Arranging Exercise: Homophonous Versus Lead and Accompaniment

In writing an arrangement, a basic choice is what the structure of the piece will be. By this, we mean what role the different parts play in the piece. You can write all parts homophonously. Or you can let one of the parts sing the lead and have the other parts sing accompanying lines.

Much can be learned from writing a single song using these two structures. This helps you to clearly see the effect of the techniques on the sound of the piece. In this blog there is an arranging exercise for that. The song we are using is Fields of gold by Sting. The exercise is to arrange the notes twice. First, in four parts, satb homophonous. Second, in five parts, in which the melody is sung by soprano 2 and the other four part sing homophonou accompaniment.

Endings of Musical Phrases in Arrangements

Musicians often are rather indiligent in notating the endings of musical sentences. They seem to leave the exact length of the long notes up to the singer or instrumentalist.

Here is an example. The start of Yesterday by The Beatles is often notated as follows:
The last syllable of the word “yesterday” is simply written up until the end of the bar. However, it feels quite unnatural to sing it word that long.

Switching Parts

For singers, it is nice to be able to use their full vocal range. A singer who may only sing low notes, tends to develop a very dark sound. And reversedly, a singer who has to sing high notes all the time, tends to lose warmth. When the voices within a choir vary in color, blending gets less and intonation gets harder. Apart from that, it is much more challenging and accomplishing for singers if they can use their full range.

The Layout of Arrangements

Now and then students from the conservatory ask me what settings I’m useing for the layout of my scores. In the past twenty years I slowly developed my view on that. I’m happy to explain which choices I make.

Four-Four Time

vier-vierdenThe time signature used most often in pop and jazz is four-four time. But in writing music, musicians often choose the note values in a bad way, so the backbeat isn’t right. According to drummers, the backbeat consists of the accents on the second and fourth beat of a four-four time. If you notate a piece of music, you should choose your notes in such a way that the second and fourth beat coincide with the backbeat.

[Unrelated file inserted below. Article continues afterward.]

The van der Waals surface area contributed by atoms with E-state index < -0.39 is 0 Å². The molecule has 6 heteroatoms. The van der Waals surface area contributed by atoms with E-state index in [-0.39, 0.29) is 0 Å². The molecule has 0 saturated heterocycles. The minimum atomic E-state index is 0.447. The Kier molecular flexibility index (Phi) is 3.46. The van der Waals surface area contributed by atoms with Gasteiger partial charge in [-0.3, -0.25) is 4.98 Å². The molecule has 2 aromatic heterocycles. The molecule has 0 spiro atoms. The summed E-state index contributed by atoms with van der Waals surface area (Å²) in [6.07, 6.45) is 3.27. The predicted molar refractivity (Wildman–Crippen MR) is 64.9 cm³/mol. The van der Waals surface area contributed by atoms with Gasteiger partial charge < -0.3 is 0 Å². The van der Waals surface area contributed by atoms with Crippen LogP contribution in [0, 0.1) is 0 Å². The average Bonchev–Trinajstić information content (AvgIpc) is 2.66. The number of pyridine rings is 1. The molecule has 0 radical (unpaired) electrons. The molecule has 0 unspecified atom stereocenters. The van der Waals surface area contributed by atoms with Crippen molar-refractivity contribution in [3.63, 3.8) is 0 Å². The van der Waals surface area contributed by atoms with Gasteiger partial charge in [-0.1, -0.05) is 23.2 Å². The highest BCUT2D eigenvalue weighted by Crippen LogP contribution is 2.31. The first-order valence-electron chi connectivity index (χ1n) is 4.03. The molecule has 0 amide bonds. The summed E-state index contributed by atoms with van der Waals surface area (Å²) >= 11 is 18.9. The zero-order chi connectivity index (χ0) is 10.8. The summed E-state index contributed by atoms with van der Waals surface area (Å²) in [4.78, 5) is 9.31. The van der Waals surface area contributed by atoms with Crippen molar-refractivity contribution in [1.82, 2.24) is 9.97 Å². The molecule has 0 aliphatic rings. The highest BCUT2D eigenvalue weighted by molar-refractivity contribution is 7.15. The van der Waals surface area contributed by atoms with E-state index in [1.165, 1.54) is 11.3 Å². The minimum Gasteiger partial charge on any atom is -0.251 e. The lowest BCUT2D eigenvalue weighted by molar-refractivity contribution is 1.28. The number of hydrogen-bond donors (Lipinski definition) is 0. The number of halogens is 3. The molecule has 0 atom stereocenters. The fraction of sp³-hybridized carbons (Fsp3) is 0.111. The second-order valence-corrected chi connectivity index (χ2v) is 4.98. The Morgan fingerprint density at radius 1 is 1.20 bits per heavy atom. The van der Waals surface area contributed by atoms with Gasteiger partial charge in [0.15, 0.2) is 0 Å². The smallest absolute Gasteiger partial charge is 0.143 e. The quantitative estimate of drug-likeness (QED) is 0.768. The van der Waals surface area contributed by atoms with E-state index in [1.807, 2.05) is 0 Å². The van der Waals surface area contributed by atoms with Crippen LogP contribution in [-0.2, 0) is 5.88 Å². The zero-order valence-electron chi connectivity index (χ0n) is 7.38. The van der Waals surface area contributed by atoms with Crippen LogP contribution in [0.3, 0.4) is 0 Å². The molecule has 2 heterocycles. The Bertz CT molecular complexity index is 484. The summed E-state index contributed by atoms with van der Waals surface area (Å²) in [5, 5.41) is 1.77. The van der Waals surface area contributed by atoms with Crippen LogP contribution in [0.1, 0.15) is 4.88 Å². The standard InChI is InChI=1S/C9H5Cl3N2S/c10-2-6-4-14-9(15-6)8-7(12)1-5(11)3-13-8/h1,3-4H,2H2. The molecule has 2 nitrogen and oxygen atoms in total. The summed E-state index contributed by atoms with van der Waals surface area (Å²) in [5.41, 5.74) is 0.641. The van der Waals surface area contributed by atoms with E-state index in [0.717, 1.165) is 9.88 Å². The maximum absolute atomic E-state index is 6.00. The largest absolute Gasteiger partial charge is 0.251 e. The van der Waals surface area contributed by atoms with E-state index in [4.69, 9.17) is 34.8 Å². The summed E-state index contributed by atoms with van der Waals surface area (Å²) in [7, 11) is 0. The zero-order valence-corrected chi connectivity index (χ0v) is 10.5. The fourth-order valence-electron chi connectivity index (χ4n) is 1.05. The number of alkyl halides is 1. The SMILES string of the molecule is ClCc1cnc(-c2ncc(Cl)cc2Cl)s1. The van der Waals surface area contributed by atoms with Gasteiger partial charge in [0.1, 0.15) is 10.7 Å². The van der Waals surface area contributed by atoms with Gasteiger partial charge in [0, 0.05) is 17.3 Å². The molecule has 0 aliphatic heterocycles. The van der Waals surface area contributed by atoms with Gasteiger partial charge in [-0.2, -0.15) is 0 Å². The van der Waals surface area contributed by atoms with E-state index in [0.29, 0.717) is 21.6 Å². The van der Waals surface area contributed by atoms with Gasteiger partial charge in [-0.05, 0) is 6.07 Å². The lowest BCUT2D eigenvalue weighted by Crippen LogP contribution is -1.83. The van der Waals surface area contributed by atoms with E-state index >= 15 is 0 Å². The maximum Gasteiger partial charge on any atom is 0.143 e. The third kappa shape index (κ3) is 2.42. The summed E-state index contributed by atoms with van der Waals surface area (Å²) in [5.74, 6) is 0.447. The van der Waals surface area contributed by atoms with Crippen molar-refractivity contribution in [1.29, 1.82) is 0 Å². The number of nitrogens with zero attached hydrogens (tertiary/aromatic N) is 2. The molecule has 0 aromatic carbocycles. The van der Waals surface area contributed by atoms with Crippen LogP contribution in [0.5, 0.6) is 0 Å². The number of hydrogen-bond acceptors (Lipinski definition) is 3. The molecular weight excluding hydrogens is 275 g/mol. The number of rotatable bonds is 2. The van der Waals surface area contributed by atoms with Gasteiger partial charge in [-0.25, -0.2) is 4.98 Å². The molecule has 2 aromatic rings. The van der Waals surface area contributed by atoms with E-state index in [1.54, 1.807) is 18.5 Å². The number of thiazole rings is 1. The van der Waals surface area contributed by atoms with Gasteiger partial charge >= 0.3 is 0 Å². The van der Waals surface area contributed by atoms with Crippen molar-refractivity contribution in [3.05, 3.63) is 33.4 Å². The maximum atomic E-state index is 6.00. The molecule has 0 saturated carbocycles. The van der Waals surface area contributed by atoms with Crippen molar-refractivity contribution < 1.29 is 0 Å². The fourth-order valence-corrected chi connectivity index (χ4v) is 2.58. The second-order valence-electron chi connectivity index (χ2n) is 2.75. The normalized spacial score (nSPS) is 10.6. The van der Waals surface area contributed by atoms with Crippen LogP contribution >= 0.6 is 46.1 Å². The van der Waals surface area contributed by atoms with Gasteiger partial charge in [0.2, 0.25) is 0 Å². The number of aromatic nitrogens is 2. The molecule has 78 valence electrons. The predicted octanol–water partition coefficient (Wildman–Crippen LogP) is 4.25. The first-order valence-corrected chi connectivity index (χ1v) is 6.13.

Arranging for Women

vrouwenkoorThere are a lot of choirs with only female singers. Writing for such choirs is challenging. How do you go about writing for women’s voices? Is it possible to take an arrangement for men and simply sing it an octave higher? And if you do, does it sound the same as the men’s version? Or do other rules apply to arranging for female voices?

Advantages of Homophonic Arrangements

schoolHomophonic arrangements are worthwhile for a choir. In such scores, all choir members sing the same lyrics at the same time. In this way, there is a strong connection between the singers and the choir will have a strong unified performance on stage. Below are the advantages of homophonic pieces.

Music Paper for Arranging

muziekpapier-2Most arrangers that I know, use music notation software like Sibelius or Finale, to make scores look nice. But most of the writing we tend to do at the piano. (At least, I hope so, because arranging behind the computer is a bad habbit.) Thus, writing for choir starts on paper.

If you’re writing for choir regularly, it’s handy to have music paper on which the voicing is printed on forehand. For that purpose, I created music paper for the different voicings.

Lay-out of Vocal Scores

makeitpretty2As an arranger, I try to make my scores look as beautiful as possible. I really like a good layout. My arrangements are made with the music notation software Finale. But I definitely do not use its standard layout, because for me that layout looks rather bad.

In my view, the music publisher using the best layout in vocal scores is the Oxford University Press. Here is an example from the book In the mood:

Parenthesis in Chord Symbols

ParenthesisSome musicians tend to write all extensions after the first extension between parenthesis. Thus, they would write G7(>9) instead of G7>9, and D7(<9<5) instead of D7<9<5. This way of notating can be seen in The New Real Book. But apart from that publisher, not a lot of books use this method. Here is een example of Take the A Train: